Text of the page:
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& Vegetable Tips
How-To's & Tips Index
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- Most of the fiery heat in a hot chile
peppers (such as jalapeño) is located in the seeds and
membrane -- carefully remove them first before chopping and you'll
tame the pepper's fire greatly without sacrificing on taste.
- To prevent a serious chemical
burn on your hands that will literally last for hours, always
use plastic gloves when preparing raw hot chile peppers (which
contain capsaicin, the main ingredient in pepper spray). This
safety tip is especially important when preparing a large quantity...and
do keep your hands AWAY from your face, especially no rubbing
the eyes or chapped lips!!!
- For the best flavor and crisper
texture when using raw onion in foods, soak in a bowl of ice
water for 15 minutes and drain thoroughly prior to using in foods
such as salads and salsas or as a condiment.
- At the store, purchase produce
that is not bruised or damaged. If buying fresh cut produce,
be sure it is refrigerated or surrounded by ice.
- At home, chill and refrigerate
foods. After purchase, put produce that needs refrigeration away
promptly. (Fresh whole produce such as bananas and potatoes do
not need refrigeration.) Fresh produce should be refrigerated
within two hours of peeling or cutting. Leftover cut produce
should be discarded if left at room temperature for more than
- Wash hands often. Hands should
be washed with hot soapy water before and after handling fresh
produce, or raw meat, poultry, or seafood, as well as after using
the bathroom, changing diapers, or handling pets.
- Wash all fresh fruits and vegetables
with cool tap water immediately before eating. Don't use soap
or detergents. Scrub firm produce, such as melons and cucumbers,
with a clean produce brush. Cut away any bruised or damaged areas
- Wash surfaces often. Cutting
boards, dishes, utensils, and counter tops should be washed with
hot soapy water and sanitized after coming in contact with fresh
produce, or raw meat, poultry, or seafood. Sanitize after use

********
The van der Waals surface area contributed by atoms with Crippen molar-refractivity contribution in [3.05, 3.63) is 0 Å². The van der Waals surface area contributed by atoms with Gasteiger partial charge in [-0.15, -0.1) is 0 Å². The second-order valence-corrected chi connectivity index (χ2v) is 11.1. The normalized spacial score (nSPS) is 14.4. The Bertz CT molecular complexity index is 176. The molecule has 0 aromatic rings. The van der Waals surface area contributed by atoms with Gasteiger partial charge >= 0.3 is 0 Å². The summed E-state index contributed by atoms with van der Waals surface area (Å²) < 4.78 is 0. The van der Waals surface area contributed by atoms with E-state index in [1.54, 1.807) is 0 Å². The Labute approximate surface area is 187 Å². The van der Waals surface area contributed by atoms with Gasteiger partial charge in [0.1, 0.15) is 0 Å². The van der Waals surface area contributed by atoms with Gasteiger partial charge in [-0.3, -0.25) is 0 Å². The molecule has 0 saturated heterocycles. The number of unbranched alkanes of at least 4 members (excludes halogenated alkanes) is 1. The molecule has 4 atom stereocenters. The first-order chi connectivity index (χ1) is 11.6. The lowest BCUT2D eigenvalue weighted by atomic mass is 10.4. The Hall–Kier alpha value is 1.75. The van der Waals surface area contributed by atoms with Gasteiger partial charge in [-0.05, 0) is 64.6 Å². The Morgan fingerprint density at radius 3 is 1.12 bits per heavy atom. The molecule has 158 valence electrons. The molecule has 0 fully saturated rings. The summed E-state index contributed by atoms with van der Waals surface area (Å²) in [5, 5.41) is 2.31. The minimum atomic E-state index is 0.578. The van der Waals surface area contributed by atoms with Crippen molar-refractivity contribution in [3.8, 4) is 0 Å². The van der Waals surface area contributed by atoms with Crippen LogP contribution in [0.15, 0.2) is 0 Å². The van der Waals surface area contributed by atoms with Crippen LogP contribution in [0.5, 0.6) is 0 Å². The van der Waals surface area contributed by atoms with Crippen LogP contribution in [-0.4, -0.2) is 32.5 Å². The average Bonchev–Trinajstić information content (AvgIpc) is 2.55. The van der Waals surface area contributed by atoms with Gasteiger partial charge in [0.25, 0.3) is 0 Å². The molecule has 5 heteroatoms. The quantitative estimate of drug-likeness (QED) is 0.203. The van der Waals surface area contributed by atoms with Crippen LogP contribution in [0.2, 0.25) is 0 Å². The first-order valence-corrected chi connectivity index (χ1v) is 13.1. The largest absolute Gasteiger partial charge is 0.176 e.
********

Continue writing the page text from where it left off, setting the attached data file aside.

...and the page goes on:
with a solution of 1 teaspoon of chlorine bleach in 1 quart of
- Don't cross contaminate. Use
clean cutting boards and utensils when handling fresh produce.
If possible, use one clean cutting board for fresh produce and
a separate one for raw meat, poultry, and seafood. During food
preparation, wash cutting boards, utensils or dishes that have
come into contact with fresh produce, raw meat, poultry, or seafood.
Do not consume ice that has come in contact with fresh produce
or other raw products.
- Use a cooler with ice or use
ice gel packs when transporting or storing perishable food outdoors,
including cut fresh fruits and vegetables.
- Fresh strawberries will last
longer when stored in the refrigerator, unwashed, in an airtight
container between layers of paper towels, preferably without
the berries touching.
- When adding whole cherry or
grape tomatoes to a marinated salad, first carefully pierce them
with the tines of a fork. They'll be more flavorful because they
can absorb the marinade better. Tip courtesy of SassyGranny.
- Save those thin white plastic
bags you brought ice cream home in! Once the bananas have reached
the "perfect" ripeness, place them in one of those
white plastic bags and store in the refrigerator. They will remain
"firm textured" and retain their bright yellow color
for up to a week.
- Banana's past their prime? Then
peel, slice or leave whole and freeze in a single layer on a
cookie sheet. Once frozen, place bananas in a plastic freezer
zipper bag. Use thawed in any recipe calling for mashed bananas.